|Indonesia's Special Police Force|
As preparations for the third round of executions continue on Nusakambangan Island near Cilacap, Central Java, human rights activists and legal academics have criticized Indonesia's continued use of capital punishment.
Respublica Political Institute executive director Benny Sabdo said the death penalty is a violation of human rights, inhumane and ineffective as a form of punishment.
"The death sentence still applies in the United States, but violent crime rates are still high there. Meanwhile in Canada, where capital punishment has been abolished, crime rates have receded," the law professor said on Wednesday (18/05).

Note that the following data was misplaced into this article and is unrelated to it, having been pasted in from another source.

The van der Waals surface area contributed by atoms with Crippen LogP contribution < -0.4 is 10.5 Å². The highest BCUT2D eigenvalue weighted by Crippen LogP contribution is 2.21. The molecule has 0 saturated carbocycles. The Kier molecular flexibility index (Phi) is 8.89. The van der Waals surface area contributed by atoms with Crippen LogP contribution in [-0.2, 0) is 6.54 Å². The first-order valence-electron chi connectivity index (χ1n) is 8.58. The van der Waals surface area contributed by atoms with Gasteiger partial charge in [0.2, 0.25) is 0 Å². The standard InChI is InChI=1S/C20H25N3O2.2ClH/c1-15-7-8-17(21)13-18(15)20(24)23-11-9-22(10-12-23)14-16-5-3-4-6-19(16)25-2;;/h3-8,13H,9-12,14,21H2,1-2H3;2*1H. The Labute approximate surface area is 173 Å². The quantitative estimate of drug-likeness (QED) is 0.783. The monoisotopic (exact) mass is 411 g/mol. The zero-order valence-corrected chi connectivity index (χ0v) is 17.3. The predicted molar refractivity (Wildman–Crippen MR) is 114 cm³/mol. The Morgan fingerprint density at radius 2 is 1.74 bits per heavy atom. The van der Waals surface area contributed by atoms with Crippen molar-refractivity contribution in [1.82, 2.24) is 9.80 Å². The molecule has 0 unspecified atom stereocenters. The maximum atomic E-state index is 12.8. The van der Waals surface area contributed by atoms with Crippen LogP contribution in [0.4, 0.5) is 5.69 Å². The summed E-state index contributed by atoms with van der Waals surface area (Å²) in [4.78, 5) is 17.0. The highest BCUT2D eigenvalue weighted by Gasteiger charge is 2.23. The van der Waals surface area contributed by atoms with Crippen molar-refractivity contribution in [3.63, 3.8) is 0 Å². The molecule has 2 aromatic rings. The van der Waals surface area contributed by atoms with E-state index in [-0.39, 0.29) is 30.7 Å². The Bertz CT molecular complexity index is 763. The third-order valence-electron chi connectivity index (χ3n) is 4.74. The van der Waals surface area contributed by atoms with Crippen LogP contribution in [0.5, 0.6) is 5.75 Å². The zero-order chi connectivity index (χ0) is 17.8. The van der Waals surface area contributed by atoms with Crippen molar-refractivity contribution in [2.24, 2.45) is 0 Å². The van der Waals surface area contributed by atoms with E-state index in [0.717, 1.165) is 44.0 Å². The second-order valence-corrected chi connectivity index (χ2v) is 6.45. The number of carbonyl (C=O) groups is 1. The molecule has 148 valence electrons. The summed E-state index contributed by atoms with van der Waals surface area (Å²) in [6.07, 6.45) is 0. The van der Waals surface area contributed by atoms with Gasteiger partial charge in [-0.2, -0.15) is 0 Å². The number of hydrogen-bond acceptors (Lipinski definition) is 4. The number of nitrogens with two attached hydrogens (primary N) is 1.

Benny believes capital punishment equals man playing God.
"Punishments for crime should not violate basic human rights, and should not degrade human dignity in any way," said the professor, who also believes that the death penalty does not serve as a deterrent to crime.
According to Amnesty International, Indonesia is 1 of 37 United Nations member states that continue to use the death penalty in law and practice, while 102 have completely abolished it for all crimes.
The University of Indonesia constitutional law alumni emphasized that death row inmates are not objects and therefore still entitled to basic human rights. He added that Indonesia must be consistent in enforcing human rights for all.
Besides Indonesians, citizens of China, Nigeria and Zimbabwe are expected to be on the list of inmates facing the firing squad in the third round of executions.
Source: Jakarta Globe, May 18, 2016